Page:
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Moderate to severe traumatic brain injury S023

Document
Last amended 
25 October 2018
Current RMA Instruments
Reasonable Hypothesis SOP
94 of 2018
Balance of Probabilities SOP
95 of 2018
Changes from previous Instruments

SOP Bulletin 205

 ICD Coding:
  • ICD-9-CM Codes:  850.2-4
  • ICD-10-AM Codes: S06.03, S06.04, S06.05
Brief description

This SOP covers significant brain damage as opposed to the temporary brain disturbance covered by the companion SOP for ‘concussion’.  The SOP covers the direct effects of injury only.

If the brain injury was associated with munitions discharge, then the SOP for ‘physical injury due to munitions discharge’ could also apply.  A decision will then need to be made as to which SOP is appropriate in the circumstances of the case.

Confirming the diagnosis

This diagnosis requires contemporary military medical documents which indicate:

  • A transfer of kinetic energy to the head and
  • Evidence of significant disturbance in neurological function as defined in the SOP. That is:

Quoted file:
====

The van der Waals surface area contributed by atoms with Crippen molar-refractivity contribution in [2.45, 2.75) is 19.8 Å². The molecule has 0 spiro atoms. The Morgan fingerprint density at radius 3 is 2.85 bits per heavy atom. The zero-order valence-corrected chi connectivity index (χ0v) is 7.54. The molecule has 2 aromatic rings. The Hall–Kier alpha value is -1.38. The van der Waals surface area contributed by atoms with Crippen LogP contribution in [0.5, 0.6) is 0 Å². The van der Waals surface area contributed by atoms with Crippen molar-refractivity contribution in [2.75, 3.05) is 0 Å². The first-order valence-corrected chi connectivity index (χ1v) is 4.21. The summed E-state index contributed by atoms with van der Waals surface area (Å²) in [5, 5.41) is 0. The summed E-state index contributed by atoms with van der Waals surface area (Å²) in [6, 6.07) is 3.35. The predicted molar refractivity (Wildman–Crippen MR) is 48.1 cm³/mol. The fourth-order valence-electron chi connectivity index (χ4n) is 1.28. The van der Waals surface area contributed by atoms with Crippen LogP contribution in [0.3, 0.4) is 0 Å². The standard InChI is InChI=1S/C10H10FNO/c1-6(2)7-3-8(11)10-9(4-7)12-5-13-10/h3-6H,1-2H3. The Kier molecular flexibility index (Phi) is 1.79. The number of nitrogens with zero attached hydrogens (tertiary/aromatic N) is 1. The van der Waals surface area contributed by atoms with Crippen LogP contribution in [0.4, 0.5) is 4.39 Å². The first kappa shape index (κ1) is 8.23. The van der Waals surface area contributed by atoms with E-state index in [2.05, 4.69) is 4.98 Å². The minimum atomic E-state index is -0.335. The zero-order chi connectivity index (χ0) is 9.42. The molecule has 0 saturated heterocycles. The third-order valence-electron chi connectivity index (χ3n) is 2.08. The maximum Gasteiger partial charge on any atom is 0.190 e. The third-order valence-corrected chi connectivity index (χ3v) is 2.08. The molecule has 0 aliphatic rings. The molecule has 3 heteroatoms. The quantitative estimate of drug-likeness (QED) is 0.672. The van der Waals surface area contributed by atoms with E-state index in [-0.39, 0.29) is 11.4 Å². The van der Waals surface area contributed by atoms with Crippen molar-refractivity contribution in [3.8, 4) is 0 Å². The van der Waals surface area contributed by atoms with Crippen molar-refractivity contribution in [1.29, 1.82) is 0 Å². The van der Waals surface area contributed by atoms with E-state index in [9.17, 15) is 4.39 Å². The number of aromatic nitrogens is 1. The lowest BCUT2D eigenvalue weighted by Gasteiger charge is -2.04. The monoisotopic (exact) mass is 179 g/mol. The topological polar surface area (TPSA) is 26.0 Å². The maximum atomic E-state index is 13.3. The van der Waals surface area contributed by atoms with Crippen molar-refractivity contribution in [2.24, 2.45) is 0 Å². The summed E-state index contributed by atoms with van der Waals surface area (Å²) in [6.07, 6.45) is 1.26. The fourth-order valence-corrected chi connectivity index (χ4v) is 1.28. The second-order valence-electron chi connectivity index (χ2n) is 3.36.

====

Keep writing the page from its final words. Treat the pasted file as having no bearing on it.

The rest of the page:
• Loss of consciousness for 30 minutes or more
    • Anterograde amnesia for 24 hours or more
    • Glasgow coma score of less than 13 out of 15
    • Physical evidence of intracranial trauma on imaging, or
    • Penetration of the skull at least past the first coverings of the brain being the dura mater.

A report from a neurologist is likely to be required to adequately investigate a claim.  Any neuropsychological testing that is undertaken should preferably be ordered by a neurologist.  If performed independently, results need to be provided to a neurologist and should not be used on a stand alone basis for diagnostic purposes.

Alterations in consciousness and memory can also occur as a psychological response to a severe stressor. Hence care needs to be taken when considering a claim that has potentially physical and psychological (psychiatric) elements.

Other SOPs that should be considered
  • Cerebrovascular accident (intracerebral haemorrhage)
  • Concussion
  • Fracture
  • Physical injury due to munitions discharge
  • Subarachnoid haemorrhage
  • Subdural haematoma
Conditions excluded from SOP
  • Post concussion syndrome (not a disease or injury - as declared by the RMA)
  • Acute stress disorder*
  • Post traumatic stress disorder*

* another SOP applies

Clinical onset

The clinical onset will be at the time of the head injury event (the transfer of kinetic energy to the head).

Clinical worsening

As the SOP covers only the direct effects of an acute injury, the issue of clinical worsening should not arise.

Further comments

The principal aetiological factor in the SOP is that of experiencing a significant force from a specified event at the time of the clinical onset of the injury. The ingredients of this factor are: